Hans von Euler-Chelpin (Nobel Prize, 1929) provides another surprise. His career actually began as an art student at the Munich Academy of Art. He became so enamored of the theories of color that had recently been proposed by the chemist Michel Eugène Chevreul and physicist Ogden Rood that he decided to pursue the scientific aspects of the subject (Ihde 1971). These led him to enroll at the University of Berlin, where the exciting work of Max Planck, Emil Warburg, and Emil Fischer quickly captured his imagination. His artistic education was not wasted, however; it had trained both his visual imagination and his manipulative skill so that he had no difficulties mastering the technical aspects of his new craft.
Similarly, Dorothy Crowfoot Hodgkin (Nobel Prize, 1964) was taught to draw and paint by her mother, a professional painter. Hodgkin thus made her first academic contributions as an artist, drawing the mosaics of ancient churches for her father, a classical scholar and archeologist. Her experiences investigating ancient sites were so enthralling that she was torn, for a time, between archeology and crystallography, which she had recently discovered through Sir William Henry Bragg’s book, Concerning the Nature of Things (1925) – Bragg himself (Nobel Prize, physics, 1915) being an amateur painter. Hodgkin found a way to avoid the conflict initially by performing chemical analyses on fragments of colored glass that her mother found at the archeological sites. She became quite expert in inorganic analysis. She said that eventually, the geometric beauty and elegance of crystals won her over to crystallography full time (Ferry 1998, Hunter 1993, Farago 1977).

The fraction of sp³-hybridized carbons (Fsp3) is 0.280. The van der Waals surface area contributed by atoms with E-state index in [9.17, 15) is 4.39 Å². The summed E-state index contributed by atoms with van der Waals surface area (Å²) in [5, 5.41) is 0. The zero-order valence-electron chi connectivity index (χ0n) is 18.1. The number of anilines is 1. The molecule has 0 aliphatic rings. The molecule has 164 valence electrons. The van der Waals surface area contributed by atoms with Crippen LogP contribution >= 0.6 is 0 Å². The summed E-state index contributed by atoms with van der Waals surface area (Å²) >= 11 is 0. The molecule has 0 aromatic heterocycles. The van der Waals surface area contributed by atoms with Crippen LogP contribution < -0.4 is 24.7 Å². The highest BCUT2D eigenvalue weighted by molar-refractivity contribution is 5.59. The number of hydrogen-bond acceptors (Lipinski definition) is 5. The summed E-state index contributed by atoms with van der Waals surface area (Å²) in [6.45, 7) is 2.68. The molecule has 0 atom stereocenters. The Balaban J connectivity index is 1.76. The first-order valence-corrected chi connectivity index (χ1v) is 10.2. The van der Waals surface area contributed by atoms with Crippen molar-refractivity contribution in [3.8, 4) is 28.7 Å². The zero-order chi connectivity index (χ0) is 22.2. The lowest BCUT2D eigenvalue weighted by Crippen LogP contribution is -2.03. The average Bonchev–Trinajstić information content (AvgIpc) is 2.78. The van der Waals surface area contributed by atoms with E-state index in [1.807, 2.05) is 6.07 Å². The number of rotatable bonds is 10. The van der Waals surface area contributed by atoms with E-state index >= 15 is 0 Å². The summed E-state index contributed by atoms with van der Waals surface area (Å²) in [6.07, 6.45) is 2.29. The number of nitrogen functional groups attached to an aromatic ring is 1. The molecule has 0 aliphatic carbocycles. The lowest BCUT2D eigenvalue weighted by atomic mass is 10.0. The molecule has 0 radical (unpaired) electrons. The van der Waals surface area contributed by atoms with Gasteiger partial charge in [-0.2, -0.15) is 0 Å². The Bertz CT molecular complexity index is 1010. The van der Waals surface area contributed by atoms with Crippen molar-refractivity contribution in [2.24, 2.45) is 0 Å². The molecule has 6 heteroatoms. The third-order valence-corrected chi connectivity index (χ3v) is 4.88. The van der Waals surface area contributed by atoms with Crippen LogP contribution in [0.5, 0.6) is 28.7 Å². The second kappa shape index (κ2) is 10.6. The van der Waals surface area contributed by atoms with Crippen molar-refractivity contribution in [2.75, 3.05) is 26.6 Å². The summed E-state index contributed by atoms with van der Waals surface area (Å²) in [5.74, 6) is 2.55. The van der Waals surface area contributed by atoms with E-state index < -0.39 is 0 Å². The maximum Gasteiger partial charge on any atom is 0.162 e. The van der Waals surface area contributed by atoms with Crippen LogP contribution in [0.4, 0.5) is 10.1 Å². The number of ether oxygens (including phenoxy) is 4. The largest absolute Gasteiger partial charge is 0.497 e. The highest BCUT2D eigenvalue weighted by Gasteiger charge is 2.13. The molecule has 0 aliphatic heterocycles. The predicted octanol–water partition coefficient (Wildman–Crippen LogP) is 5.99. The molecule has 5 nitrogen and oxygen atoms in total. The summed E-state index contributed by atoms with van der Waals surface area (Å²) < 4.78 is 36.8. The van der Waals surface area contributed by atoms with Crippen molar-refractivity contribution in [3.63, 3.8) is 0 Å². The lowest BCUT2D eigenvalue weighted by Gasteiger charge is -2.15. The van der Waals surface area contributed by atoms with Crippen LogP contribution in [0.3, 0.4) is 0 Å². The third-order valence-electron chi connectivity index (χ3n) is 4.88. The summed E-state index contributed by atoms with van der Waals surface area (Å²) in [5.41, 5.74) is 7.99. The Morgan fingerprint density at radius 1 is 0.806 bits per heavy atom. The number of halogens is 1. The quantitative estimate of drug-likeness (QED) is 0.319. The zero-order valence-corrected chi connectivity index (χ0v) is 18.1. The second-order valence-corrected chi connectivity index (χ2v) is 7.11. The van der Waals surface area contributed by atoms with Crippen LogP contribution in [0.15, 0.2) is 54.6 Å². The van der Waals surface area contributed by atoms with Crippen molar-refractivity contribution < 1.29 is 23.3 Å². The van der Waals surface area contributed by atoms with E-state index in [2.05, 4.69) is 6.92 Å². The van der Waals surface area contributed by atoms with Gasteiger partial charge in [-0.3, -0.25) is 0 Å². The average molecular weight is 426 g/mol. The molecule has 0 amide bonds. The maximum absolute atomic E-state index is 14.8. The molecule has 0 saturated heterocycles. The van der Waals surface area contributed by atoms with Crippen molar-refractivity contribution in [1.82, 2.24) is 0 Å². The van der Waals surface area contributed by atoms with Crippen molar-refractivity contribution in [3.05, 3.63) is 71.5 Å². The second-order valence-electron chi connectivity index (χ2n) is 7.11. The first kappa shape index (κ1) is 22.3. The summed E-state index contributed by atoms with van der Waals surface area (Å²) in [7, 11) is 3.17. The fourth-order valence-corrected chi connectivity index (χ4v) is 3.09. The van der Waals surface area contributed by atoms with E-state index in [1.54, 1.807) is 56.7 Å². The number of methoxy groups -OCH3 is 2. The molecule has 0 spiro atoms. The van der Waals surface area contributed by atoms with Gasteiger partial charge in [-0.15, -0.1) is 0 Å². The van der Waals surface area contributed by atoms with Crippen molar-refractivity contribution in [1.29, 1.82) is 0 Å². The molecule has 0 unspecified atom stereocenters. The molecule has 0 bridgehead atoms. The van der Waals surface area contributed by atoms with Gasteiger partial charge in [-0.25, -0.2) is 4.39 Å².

Lipscomb has provided one of the most explicit descriptions of how aesthetic considerations and artistic modes of thinking influenced his research. "From my experience," he said at a Nobel Conference on The Aesthetic Dimension of Science in 1980, "I would certainly not separate aesthetics from science. When, after years of research I realized that a whole area of chemistry (of boron) was really quite different from anything that had previously been thought, I felt a focusing of intellect and emotions which was surely an aesthetic response. It was followed by a flood of new predictions coming from my mind as if I were a bystander watching it happen. Only later was I able to begin to formulate a systematic theory of structure, bonding, and reactions of these unusual molecules. Both the structures and wave functions describing the bonding were based on simple polyhedra of high symmetry and their fragments. Was it science? Our later tests showed that it was. But the processes that I used and the responses that I felt were more like those of an artist." (Curtin 1982, p. 3-4)